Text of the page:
Refuse Disposal

Refuse disposal technology continually evolving

TOKYO (Kyodo via COMTEX) — Amid mounting refuse disposal problems nationwide, Japan’s steel, chemical and other materials-producing industries are devising increasingly innovative new technologies to cope with
the problem, providing a glimmer of hope for a long-term solution.

Tatsuno in the western Japan prefecture of Hyogo, a landlocked city long plagued by a shortage of dump yards, has recently adopted a gasification melting system developed by Nippon Steel Corp. to burn its refuse.

The system, called the next-generation incinerator, separates bottles and cans, which can be recycled, from other kinds of refuse that was formerly sent to landfills, and then burns the trash at a temperature of more than 1,700 C, curbing dioxin emissions.

Tatsuno no longer has refuse to send to dump yards, and the amount of incinerated ashes is one-fifth the amount produced by a conventional incinerator, city officials said.

With more than 20 manufacturers vying to win orders for new incinerators prior to the enforcement of strengthened dioxin regulations in December 2002, local governments placed about 60 such orders in fiscal 2000, twice as many as in fiscal 1999. Half the orders were for incinerators employing the gasification
melting system.

Kawaguchi in Saitama Prefecture near Tokyo, which has no city dump, hopes to reduce its refuse disposal expenses with the introduction of the system.

“It costs about 25,000 yen to transport one ton of refuse to a dump yard outside of the prefecture,” said an official at the environment planning section of the municipal government. The cost of the incinerator would be offset by savings in garbage disposal.

Of the 450 million tons of refuse produced annually in the nation, some 80 million tons are sent to final dumping places. The gasification melting system will mean such dumps are filled up much less rapidly while prolonging the usefulness of so-called “garbage” items.

“Technologies have been devised. The task now is to get results,” says Tokio Konishi, chief researcher at the Mitsubishi Research Institute.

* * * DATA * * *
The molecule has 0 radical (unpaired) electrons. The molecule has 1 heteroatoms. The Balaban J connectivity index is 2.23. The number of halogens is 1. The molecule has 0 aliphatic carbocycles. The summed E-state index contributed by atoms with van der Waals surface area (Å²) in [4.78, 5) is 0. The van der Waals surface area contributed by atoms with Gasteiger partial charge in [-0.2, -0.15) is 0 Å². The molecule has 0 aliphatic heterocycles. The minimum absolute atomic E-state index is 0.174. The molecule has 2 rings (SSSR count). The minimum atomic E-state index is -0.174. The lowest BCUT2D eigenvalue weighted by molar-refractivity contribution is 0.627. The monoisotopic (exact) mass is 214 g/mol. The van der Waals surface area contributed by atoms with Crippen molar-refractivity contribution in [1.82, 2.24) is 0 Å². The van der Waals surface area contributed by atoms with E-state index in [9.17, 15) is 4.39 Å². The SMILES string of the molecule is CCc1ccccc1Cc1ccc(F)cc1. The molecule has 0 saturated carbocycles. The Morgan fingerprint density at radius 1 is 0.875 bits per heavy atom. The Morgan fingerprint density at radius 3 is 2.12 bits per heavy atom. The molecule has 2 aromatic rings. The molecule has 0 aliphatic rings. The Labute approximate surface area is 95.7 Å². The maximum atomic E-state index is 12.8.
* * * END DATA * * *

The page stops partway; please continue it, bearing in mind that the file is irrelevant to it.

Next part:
“Using technologies we have cultivated over 30 years, we have broken the barrier at one stroke,” says Nobuya Okumura, executive director of Teijin Ltd. Referring to a new facility at its Tokuyama Works in Tokuyama, Yamaguchi Prefecture.

The facility, which will begin operation next April, will turn collected PET bottles to high-purity polyester materials as well as new bottles, using state-of-the-art technology to realize complete recycling of products and materials.

Compared with the conventional method of producing PET bottles from petroleum naphtha, the new technology requires only 70% of the energy and reduces carbon dioxide emissions by 20%.

Teijin plans to recycle 30,000 tons of PET bottles annually from the next fiscal year, equivalent to about 10% of such bottles manufactured annually in the country, or about 1 billion 500-milliliter bottles. According to the Council for PET Bottle Recycling, annual production is expected to reach 520,000 tons in 2005, 1.3 times as many as at present.

Meanwhile, Kao Corp. has taken a different approach and developed a technology to produce “paper bottles” from used paper products, which have almost the same strength as plastic bottles.

“We have made the first step toward the realization of a recycle-type society,” said a company official.

Since the new technology was unveiled last October, the company has received more than 100 inquiries from food, drink and container manufacturers.

Both Teijin and Kao will issue technology licenses, but its popularization is “difficult for only one company,” says the Kao official, citing the need for expanded infrastructure, including the collection of used products.

In Kosaka, northeastern Akita Prefecture, there is a notorious “refuse mine” located in a 3,000-hectare tract of land owned by Dowa Mining Co.

Using refi

Ano da Publicação: 2001
Autor: J. H. Penido
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